Virtually no part of Western Europe remained untouched by the Valois-Habsburg Wars. Financially, economically, and politically, the wars had wide-ranging effects. The direct, physical ravages of war hit some regions, especially Italy and northwestern Europe, repeatedly. As in the Cold War, states were forced to align themselves with one side or the other in the contest. Despite the great expenditures they were forced to make in men and money, the Habsburgs emerged from the conflict as the strongest dynasty in Europe. The Spanish branch of the family, under Philip II, enjoyed political dominance over Italy and was enriched by an influx of treasure from the New World. For the next three generations, a primary concern for European statesmen would be the prospect of Habsburg hegemony in Europe.

France, for its part, was afforded very little time to enjoy the coming of peace. At a jousting tournament held to celebrate Cateau-Cambrésis four months after its signing, Henry II received a freak mortal wound when a lance penetrated the eye-slit of his helm. Just as France marked the end of a long chapter of its history filled with conflict with the Habsburgs, the death of Henry opened a bitter and vicious new chapter marked by several decades of civil war.

Further Reading
  • citation-type="booksimple"

    xlink:type="simple">Arnold, Thomas. The Renaissance at War. London: Cassell, 2001. Military history focused on the sixteenth century with plenty of coverage of the Habsburg-Valois conflict. Beautifully illustrated.
  • citation-type="booksimple"

    xlink:type="simple">Mackenney, Richard. Sixteenth-Century Europe. New York: St. Martin’s Press, 1993. Survey written in an entertaining, jaunty style. Brings together very well the multifaceted religious, dynastic, and political factors that drove the conflicts of the era.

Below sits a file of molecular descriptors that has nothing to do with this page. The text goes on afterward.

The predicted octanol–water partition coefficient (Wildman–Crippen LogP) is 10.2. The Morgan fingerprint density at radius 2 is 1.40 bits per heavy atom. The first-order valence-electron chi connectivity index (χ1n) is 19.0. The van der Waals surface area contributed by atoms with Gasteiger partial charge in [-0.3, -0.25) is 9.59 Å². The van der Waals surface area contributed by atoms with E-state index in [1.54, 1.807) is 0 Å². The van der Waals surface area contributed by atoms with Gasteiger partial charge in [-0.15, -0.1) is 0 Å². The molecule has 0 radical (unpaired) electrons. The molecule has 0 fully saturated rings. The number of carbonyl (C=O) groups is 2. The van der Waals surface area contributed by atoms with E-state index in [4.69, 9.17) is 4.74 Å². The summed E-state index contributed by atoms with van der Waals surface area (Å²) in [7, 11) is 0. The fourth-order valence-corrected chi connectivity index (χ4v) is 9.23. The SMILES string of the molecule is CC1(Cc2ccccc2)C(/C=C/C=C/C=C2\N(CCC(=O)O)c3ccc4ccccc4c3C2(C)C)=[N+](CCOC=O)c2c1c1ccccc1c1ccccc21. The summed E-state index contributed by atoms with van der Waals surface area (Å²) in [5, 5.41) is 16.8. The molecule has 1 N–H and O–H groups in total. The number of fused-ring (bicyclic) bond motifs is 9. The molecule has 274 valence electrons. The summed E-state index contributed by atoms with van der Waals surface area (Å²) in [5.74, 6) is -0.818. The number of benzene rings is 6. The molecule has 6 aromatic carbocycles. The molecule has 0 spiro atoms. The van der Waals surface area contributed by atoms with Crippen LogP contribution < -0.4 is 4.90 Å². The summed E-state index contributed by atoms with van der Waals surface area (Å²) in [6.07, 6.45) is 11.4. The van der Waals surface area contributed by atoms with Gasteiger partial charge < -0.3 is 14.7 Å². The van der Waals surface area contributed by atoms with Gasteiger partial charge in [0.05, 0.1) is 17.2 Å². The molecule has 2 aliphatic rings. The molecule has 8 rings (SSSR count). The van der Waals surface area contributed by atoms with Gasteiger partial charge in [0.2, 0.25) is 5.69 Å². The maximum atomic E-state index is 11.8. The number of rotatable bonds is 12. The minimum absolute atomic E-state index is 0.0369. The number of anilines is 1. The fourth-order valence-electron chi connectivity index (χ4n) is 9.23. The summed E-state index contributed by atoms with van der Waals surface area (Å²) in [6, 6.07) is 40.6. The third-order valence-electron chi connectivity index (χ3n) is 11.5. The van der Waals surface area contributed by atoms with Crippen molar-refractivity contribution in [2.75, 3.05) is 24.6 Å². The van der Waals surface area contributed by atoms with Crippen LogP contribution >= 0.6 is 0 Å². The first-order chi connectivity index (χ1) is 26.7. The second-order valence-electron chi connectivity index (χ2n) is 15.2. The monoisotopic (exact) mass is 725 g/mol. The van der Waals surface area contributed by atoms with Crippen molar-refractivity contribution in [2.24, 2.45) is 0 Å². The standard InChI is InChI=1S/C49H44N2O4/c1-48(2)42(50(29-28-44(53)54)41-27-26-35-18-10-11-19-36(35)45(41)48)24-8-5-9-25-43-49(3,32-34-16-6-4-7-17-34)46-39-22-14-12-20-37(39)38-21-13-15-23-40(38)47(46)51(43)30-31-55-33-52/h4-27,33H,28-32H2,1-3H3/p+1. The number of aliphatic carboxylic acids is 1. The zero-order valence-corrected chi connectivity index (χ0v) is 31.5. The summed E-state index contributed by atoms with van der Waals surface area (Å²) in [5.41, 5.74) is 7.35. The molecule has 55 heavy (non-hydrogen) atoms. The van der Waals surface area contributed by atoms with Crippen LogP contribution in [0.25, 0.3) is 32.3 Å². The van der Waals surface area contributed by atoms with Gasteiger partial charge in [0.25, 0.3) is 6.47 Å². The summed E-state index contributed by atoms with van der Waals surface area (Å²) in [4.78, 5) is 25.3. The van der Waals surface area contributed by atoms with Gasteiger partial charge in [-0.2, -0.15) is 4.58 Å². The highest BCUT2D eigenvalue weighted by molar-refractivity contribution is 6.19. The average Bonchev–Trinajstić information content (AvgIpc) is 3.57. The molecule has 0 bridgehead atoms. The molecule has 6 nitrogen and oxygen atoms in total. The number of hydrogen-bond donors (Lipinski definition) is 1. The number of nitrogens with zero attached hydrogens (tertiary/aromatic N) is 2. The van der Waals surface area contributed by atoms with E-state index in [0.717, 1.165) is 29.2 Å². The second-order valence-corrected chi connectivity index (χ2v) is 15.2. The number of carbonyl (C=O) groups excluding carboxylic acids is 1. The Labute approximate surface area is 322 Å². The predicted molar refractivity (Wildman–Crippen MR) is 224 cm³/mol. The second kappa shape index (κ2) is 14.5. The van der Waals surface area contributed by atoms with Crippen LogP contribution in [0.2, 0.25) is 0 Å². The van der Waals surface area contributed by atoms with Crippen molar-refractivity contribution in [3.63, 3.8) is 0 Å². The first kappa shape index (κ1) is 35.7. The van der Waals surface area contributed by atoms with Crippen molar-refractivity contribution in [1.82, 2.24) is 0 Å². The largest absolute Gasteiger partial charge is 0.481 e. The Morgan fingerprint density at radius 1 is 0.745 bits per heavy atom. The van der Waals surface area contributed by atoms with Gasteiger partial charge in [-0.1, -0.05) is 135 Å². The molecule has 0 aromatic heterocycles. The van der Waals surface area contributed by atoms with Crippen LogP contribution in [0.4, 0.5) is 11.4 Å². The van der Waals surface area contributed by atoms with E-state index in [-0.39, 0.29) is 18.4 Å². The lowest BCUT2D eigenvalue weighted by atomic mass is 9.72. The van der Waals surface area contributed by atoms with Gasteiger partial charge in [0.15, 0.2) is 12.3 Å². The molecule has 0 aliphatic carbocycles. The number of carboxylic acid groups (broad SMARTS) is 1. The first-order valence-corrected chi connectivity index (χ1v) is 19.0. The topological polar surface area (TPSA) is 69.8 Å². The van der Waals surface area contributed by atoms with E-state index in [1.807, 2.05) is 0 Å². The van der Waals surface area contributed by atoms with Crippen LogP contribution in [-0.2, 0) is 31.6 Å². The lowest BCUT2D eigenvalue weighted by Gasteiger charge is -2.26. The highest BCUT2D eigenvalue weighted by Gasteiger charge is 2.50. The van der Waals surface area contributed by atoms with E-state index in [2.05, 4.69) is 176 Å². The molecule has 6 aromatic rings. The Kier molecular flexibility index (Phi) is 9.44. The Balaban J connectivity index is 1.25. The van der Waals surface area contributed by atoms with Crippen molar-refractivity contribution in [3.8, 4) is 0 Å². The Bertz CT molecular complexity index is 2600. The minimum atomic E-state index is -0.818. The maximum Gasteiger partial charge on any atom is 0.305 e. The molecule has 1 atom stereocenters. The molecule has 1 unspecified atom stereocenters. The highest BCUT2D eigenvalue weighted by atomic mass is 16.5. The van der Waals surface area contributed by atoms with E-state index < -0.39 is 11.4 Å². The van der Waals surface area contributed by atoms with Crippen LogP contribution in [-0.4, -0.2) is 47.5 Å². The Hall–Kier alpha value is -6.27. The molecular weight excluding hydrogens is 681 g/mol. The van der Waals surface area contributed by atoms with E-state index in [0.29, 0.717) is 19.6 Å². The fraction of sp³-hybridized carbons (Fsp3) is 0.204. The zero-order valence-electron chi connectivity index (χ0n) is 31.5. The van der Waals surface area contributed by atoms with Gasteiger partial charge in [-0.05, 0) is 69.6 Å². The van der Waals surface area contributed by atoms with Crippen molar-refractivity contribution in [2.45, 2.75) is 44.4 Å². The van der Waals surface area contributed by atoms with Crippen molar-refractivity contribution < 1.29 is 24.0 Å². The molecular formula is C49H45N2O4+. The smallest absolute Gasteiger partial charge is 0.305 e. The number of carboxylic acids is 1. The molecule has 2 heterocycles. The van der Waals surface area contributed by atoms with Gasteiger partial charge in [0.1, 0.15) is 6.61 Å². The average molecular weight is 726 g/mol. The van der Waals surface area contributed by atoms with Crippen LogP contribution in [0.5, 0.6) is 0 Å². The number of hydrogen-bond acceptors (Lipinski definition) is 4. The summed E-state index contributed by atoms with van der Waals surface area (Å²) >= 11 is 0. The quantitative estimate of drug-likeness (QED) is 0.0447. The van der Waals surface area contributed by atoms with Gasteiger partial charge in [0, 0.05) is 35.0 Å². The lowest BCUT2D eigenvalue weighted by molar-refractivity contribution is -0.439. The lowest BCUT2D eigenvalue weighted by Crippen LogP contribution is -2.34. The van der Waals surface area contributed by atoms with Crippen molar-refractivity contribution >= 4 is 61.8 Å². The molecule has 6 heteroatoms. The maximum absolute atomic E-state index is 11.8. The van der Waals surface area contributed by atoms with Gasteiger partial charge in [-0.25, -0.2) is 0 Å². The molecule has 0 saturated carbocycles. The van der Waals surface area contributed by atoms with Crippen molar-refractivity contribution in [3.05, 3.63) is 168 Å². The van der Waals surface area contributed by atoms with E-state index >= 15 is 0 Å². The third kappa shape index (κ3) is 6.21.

• citation-type="booksimple"

    xlink:type="simple">Maltby, William. The Reign of Charles V. New York: Palgrave, 2002. A comprehensive examination of imperial rule under Charles. Especially useful for understanding how Charles’s domestic concerns affected his foreign policy.
  • citation-type="booksimple"

    xlink:type="simple">Parker, Geoffrey. “The Political World of Charles V.” In Charles V, 1500-1558, and His Time, edited by Hugo Soly. Antwerp: Mercatorfonds, 1999. A lengthy article in a richly illustrated coffee-table book that deals largely with Charles’s grand strategy in facing his manifold foreign policy challenges. By the foremost historian of international relations in the sixteenth and seventeenth centuries.

Aug. 17, 1477: Foundation of the Habsburg Dynasty

Sept., 1494-Oct., 1495: Charles VIII of France Invades Italy

September 22, 1504: Treaty of Blois

Jan. 23, 1516: Charles I Ascends the Throne of Spain

Aug. 18, 1516: Concordat of Bologna

June 28, 1519: Charles V Is Elected Holy Roman Emperor

Feb., 1525: Battle of Pavia

May 6, 1527-Feb., 1528: Sack of Rome

1555-1556: Charles V Abdicates

Categories: History